An imposing and highly memorable presence on the Broadway stage, actor Frank Langella has won only a fraction of the acclaim he's received in the theater for his film career; still, his brooding good looks and his ability to play both villains and comic foils with a touch of menace has made him a welcome (and increasingly familiar) fare to film buffs. Frank Langella was born in Bayonne, NJ, on New Year's Day, 1940. Langella caught the acting bug when he was 11, after playing an elderly man in a school play on the life of Abraham Lincoln, and he went on to earn a degree in Theater from Syracuse University. After studying acting with Elia Kazan, Langella began working with regional theater companies in the East Coast and the Midwest, and in 1963, made his New York stage debut when he landed the leading role in an off-Broadway revival of The Immoralist. Between 1964 and 1966, Langella would win three Obie awards for his work in off-Broadway theater, and in 1969, he received a Drama Desk award for his work in the drama A Cry of Players. In 1974, he made his Broadway debut in Edward Albee's Seascape, and, the following year, won another Drama Desk award as well as a Tony for his performance.
Langella made his film debut in 1970 with a supporting role in Diary of a Mad Housewife, and later that same year, scored a larger part in The Twelve Chairs, written and directed by Mel Brooks. While Langella landed occasional television and film roles through much of the 1970s, he was still busiest as a stage actor. In 1977, Langella was cast in the leading role of a Broadway revival of Dracula, and his con brio performance as the bloodthirsty count earned rave reviews, turning the production into an unexpected hit. Langella was tapped to reprise his performance for a film version of Dracula released in 1979, but he was forced to tone down his unique take on the role for the screen, and what would have seemingly been the perfect screen vehicle for his talents became a critical and box-office disappointment. However, Langella maintained a busy schedule of stage work, and in the 1990s, finally scored a breakthrough screen role in the comedy Dave as the deceitful political puppet master Bob Alexander. A busy schedule of character roles in such films as Junior, Lolita, and The Ninth Gate followed, though Langella still remained a frequent and distinguished presence in the New York theatrical community. He worked steadily at the beginning of the twenty-first century in films as diverse as the romantic drama Sweet November, and David Duchovny's directorial debut House of D. He scored an artistic and critical success in 2005 playing William Paley in George Clooney's historical docudrama about Edward R. Murrow Good Night, and Good Luck. He was then tapped by Bryan Singer to embody Daily Planet editor Perry White in the 2006 summer blockbuster Superman Returns.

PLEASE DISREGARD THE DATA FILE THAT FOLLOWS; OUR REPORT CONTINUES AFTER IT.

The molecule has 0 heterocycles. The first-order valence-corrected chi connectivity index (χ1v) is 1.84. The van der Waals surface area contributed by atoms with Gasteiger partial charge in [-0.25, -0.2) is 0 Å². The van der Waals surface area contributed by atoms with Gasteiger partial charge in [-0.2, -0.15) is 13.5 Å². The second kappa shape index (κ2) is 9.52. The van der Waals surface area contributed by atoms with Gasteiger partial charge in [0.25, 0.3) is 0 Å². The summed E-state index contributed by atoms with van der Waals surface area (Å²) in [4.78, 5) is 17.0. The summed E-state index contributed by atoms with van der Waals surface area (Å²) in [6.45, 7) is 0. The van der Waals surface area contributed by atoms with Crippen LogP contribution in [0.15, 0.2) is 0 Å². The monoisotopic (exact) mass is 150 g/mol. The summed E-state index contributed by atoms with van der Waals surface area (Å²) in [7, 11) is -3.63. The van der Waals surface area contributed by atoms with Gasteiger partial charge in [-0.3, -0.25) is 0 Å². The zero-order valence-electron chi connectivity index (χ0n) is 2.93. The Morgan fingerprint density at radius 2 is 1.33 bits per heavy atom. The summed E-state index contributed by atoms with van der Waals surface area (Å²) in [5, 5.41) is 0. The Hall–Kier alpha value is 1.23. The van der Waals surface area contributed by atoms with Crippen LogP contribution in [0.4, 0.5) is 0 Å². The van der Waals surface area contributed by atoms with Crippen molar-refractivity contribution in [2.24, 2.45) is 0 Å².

In 2007, Langella earned strong reviews and some awards buzz for his starring role in Starting Out in the Evening, but it was actually the next year, 2008 when he captured a Best Actor Academy Award nomination, a well as a SAG nomination, for his portrayal of disgraced former president Richard Nixon in Ron Howard's big-screen adaptation of Frost/Nixon. Over the next several years, Langella would appear in many more films, includign The Box, All Good Things, Unknown, and Robot and Frank.